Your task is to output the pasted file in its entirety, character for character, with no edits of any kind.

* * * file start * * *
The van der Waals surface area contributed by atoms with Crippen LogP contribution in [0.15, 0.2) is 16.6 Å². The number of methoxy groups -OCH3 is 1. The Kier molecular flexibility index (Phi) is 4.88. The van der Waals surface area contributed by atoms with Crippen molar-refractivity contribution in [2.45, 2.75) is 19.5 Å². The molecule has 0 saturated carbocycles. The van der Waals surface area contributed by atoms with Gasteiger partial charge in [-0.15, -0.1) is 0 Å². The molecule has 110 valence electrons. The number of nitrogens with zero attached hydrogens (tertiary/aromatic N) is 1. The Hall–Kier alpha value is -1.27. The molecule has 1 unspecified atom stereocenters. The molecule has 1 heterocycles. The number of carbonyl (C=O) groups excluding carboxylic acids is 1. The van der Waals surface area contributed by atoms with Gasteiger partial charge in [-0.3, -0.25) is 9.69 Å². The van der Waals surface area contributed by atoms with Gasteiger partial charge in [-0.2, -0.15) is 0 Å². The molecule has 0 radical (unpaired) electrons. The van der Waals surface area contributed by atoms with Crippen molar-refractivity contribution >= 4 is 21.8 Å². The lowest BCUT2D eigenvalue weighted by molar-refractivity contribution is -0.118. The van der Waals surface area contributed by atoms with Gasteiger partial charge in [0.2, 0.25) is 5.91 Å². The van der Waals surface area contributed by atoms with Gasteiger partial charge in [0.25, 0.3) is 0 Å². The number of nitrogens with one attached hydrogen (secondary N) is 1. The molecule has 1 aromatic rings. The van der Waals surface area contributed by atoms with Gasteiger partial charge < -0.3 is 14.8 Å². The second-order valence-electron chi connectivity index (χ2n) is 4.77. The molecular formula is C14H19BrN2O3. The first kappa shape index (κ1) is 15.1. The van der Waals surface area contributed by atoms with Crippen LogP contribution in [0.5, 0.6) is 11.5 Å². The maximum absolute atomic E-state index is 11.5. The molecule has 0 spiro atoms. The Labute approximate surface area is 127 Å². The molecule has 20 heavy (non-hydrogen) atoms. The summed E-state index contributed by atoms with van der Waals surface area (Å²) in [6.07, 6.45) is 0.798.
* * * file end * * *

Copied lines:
The van der Waals surface area contributed by atoms with Crippen LogP contribution in [0.15, 0.2) is 16.6 Å². The number of methoxy groups -OCH3 is 1. The Kier molecular flexibility index (Phi) is 4.88. The van der Waals surface area contributed by atoms with Crippen molar-refractivity contribution in [2.45, 2.75) is 19.5 Å². The molecule has 0 saturated carbocycles. The van der Waals surface area contributed by atoms with Gasteiger partial charge in [-0.15, -0.1) is 0 Å². The molecule has 110 valence electrons. The number of nitrogens with zero attached hydrogens (tertiary/aromatic N) is 1. The Hall–Kier alpha value is -1.27. The molecule has 1 unspecified atom stereocenters. The molecule has 1 heterocycles. The number of carbonyl (C=O) groups excluding carboxylic acids is 1. The van der Waals surface area contributed by atoms with Gasteiger partial charge in [-0.3, -0.25) is 9.69 Å². The van der Waals surface area contributed by atoms with Gasteiger partial charge in [-0.2, -0.15) is 0 Å². The molecule has 0 radical (unpaired) electrons. The van der Waals surface area contributed by atoms with Crippen molar-refractivity contribution >= 4 is 21.8 Å². The lowest BCUT2D eigenvalue weighted by molar-refractivity contribution is -0.118. The van der Waals surface area contributed by atoms with Gasteiger partial charge in [0.2, 0.25) is 5.91 Å². The van der Waals surface area contributed by atoms with Gasteiger partial charge in [0.25, 0.3) is 0 Å². The number of nitrogens with one attached hydrogen (secondary N) is 1. The molecule has 1 aromatic rings. The van der Waals surface area contributed by atoms with Gasteiger partial charge < -0.3 is 14.8 Å². The second-order valence-electron chi connectivity index (χ2n) is 4.77. The molecular formula is C14H19BrN2O3. The first kappa shape index (κ1) is 15.1. The van der Waals surface area contributed by atoms with Crippen LogP contribution in [0.5, 0.6) is 11.5 Å². The maximum absolute atomic E-state index is 11.5. The molecule has 0 spiro atoms. The Labute approximate surface area is 127 Å². The molecule has 20 heavy (non-hydrogen) atoms. The summed E-state index contributed by atoms with van der Waals surface area (Å²) in [6.07, 6.45) is 0.798.